With one of my children, anxiety was more of a factor than anything else in terms of putting herself out there to get a job. I took her to get an application from a few places near our home, answered any questions she had in filling them out, and then drove her back to turn them in. She worked at Little Caesar’s one summer and at a local burger joint the next. After her freshman year at college, she was overwhelmed and reluctant to put herself out there, so her dad helped her put together a resume, we talked about a few potential places she could apply (with her in the driver’s seat in terms of input, but giving suggestions if needed), and he actually took her downtown where he works and walked with her to the HR office of one place where she was hoping to work and then she did the rest. Getting past the initial unknown and the overwhelm of not knowing where to start helped her immensely. She ended up with a job as a hostess at a busy restaurant that serves people from all over the world and some VIPs. Talk about a great way to help her to overcome some of her anxieties and learn key skills! We have also reminded our children that if they don’t get a job that sounds interesting to them, that it is better to have a job, period—after all, tuition, housing, and other things cannot be paid with whims. 🙂 High school and college jobs don’t—and don’t have to—last forever. 🙂 My son has no problem applying for jobs. His main motivation is money. 🙂 However, he is somewhat quirky and lacking a bit in social skills, but we have been working on that. He got a job at a local farm at 15 and they pay according to how much is picked, so it was a big motivation to work hard and well. He liked the feeling of earning money and being able to put away money for college and for other important things, as well as being able to purchase a few things he wanted. During the school year, after he turned 16, he got a job at a local Italian restaurant where he has base pay, but he also has to earn tips, so not only does he have to work hard, but it’s been really, really good at helping him learn to interact with people in a positive way and reign in his impulses.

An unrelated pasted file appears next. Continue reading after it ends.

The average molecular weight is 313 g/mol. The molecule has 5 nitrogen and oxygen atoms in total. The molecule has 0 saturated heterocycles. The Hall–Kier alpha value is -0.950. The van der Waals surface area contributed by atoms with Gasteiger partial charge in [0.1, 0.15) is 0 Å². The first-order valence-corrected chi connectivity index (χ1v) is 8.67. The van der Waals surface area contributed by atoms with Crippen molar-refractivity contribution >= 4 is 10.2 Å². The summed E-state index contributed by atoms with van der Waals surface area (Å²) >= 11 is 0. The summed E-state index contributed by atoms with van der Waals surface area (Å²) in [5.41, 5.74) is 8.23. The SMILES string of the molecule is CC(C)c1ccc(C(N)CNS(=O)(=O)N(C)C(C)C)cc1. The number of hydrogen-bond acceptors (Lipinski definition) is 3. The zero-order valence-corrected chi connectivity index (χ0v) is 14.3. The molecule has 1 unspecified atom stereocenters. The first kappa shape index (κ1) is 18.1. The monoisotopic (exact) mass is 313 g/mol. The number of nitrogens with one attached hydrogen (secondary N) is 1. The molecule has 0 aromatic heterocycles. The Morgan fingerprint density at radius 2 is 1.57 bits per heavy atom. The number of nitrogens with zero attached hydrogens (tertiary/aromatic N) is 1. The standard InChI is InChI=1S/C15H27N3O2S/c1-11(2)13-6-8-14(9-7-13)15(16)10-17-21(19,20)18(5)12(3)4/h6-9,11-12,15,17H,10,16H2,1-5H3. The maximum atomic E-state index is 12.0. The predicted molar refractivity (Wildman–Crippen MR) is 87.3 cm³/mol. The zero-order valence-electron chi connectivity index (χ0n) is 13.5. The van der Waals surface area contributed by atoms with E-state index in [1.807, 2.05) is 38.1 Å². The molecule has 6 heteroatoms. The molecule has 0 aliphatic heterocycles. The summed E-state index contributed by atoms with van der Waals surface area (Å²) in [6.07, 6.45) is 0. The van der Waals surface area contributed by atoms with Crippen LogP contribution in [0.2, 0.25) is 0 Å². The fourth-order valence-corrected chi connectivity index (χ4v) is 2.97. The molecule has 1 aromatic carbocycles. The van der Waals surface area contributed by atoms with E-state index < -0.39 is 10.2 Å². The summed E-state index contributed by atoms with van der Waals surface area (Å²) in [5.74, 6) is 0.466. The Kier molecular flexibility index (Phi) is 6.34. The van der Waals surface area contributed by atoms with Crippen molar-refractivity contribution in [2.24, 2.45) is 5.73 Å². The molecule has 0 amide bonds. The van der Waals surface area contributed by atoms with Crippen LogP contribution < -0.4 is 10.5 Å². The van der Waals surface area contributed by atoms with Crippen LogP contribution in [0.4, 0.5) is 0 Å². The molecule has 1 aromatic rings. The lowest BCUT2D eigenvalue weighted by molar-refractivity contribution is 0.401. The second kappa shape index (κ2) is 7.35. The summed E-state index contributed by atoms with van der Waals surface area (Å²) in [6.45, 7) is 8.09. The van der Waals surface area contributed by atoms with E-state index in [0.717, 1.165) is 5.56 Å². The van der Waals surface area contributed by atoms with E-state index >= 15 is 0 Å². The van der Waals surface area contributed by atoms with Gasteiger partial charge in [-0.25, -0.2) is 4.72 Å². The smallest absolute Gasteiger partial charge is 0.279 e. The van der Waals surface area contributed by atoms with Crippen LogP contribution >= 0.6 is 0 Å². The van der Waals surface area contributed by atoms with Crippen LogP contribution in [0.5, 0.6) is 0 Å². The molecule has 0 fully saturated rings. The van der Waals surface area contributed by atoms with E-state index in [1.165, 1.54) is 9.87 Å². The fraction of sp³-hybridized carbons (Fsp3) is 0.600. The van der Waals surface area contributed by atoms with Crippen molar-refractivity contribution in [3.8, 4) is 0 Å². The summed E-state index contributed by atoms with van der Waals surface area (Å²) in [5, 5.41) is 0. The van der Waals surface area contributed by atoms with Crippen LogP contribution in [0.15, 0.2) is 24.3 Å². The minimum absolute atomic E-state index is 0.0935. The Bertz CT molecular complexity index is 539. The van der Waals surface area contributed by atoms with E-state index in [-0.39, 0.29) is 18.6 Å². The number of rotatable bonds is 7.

Have your son write down everything he is good at/enjoys/past experience/etc., and then help him craft a simple resume (I found some great templates online) that will showcase his strengths, experience, education, and interests. Experiences will be key for him. Help him to identify a few places to apply, and then take him there if necessary. He can do the rest, but helping him get past initial fear or overwhelm will help him to gain confidence and skill so he can move forward on his own in the future. And do it soon—kids come home from college and start graduating from high school and then the jobs get snatched up. At least around here they do. 🙂 Good job, Mom, in helping your son to succeed!